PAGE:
Answer: Start with a large fortune, then start your own car company.
I felt a twinge of deja vu when a startup called V-Vehicle Co. of San Diego announced plans to produce a small, fuel-efficient car in a Louisiana assembly plant. Just a few years ago, a Chinese company announced plans to build the MG sports car in Oklahoma. That eventually fell apart, and when I heard about this new deal, my first thought was, "Here we go again."
Granted, this new venture has a sheen of respectability. The vehicle design team is led by Tom Matano, the visionary designer of the Mazda Miata. Investors include Texas billionaire T. Boone Pickens and former Oracle President Ray Lane.
Moreover, the company has attracted a $67 million incentive package from state and local government in Louisiana. Congratulations, fellas. In the casino called the auto industry, that'll get you one white chip.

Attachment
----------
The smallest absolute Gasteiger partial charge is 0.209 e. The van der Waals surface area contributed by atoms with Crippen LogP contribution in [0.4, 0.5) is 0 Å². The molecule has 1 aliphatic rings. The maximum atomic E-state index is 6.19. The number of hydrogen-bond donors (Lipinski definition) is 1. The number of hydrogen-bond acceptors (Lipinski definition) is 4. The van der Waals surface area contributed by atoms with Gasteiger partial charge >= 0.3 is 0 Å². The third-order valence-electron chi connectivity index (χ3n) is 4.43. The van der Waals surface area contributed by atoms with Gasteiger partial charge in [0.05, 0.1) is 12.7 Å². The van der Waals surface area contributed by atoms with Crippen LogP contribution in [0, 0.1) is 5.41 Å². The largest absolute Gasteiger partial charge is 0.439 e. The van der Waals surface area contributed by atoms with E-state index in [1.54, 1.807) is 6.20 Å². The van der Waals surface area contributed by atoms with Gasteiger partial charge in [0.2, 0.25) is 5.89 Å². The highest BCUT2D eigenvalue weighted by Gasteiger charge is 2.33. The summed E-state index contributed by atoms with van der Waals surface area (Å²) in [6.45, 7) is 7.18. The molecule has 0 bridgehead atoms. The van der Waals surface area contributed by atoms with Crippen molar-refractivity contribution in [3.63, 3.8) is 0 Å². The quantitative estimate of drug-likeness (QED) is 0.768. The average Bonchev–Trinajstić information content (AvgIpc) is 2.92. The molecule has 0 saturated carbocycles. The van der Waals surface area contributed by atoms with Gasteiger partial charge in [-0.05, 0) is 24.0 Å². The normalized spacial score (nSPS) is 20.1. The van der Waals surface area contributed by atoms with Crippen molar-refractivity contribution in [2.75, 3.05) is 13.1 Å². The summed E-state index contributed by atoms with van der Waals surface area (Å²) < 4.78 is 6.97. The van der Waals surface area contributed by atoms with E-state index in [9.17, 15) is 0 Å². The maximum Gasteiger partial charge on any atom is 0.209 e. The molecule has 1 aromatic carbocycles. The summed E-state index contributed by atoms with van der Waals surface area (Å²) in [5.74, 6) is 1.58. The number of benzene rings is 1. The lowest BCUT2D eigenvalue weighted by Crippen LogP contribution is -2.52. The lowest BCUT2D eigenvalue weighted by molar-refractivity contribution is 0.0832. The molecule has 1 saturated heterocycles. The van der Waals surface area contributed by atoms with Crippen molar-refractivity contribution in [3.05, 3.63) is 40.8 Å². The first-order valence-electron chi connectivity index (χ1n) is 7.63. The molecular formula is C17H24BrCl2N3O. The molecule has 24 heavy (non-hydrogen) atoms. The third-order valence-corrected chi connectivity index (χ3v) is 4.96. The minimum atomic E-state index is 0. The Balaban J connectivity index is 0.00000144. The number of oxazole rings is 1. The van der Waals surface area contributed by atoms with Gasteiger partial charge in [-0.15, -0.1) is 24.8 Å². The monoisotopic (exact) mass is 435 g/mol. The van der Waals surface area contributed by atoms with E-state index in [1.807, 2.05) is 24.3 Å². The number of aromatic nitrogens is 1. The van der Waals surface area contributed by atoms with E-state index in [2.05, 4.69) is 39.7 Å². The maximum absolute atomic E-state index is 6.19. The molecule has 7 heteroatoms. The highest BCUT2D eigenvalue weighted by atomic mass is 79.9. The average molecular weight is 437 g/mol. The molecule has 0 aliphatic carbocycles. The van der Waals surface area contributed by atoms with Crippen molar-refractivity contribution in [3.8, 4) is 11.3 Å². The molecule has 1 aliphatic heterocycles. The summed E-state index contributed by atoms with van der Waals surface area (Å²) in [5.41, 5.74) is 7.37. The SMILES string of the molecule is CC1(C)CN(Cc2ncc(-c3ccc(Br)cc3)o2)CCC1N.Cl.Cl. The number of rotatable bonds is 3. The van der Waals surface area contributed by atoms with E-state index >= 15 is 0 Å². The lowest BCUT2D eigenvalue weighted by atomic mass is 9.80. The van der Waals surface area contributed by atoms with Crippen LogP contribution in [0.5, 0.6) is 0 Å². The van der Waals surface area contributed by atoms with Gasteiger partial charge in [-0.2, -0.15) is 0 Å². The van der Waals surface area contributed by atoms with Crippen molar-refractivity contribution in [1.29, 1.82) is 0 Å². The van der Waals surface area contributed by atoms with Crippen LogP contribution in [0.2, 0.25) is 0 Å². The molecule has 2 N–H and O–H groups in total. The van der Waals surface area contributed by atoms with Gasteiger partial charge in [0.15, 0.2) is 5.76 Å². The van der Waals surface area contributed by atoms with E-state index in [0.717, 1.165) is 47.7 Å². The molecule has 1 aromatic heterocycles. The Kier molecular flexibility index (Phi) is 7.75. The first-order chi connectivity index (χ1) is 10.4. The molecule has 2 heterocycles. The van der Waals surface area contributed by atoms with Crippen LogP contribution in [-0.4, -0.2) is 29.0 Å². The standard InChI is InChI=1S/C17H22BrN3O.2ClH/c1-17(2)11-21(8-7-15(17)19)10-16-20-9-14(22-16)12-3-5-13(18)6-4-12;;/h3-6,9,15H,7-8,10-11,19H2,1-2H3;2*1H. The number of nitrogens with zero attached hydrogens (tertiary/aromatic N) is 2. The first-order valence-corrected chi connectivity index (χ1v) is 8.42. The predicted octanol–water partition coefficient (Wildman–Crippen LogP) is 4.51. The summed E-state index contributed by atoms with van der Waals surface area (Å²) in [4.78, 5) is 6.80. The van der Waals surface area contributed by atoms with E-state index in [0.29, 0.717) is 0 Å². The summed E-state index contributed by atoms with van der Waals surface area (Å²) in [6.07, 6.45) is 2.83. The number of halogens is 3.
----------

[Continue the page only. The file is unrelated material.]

Here's the problem: The company claims it's going to build a cheap, fuel-efficient vehicle. But they have no economies of scale. They're going to start out producing perhaps about 10,000 vehicles the first year, ramping up to 100,000 or so.
With volumes so low, how are they going to get low prices from suppliers? How are they going to get an affordable powertrain? How is their marketing campaign going to get share of mind in the vast and raucous market known as the United States?
How will these newcomers match the fit-and-finish of the Honda Fit, Toyota Yaris, Chevy Cruze or Ford Fiesta?
I think our readers have this venture figured out. When we asked you when V-Vehicle Co. was likely to launch production, the majority of you said "Never."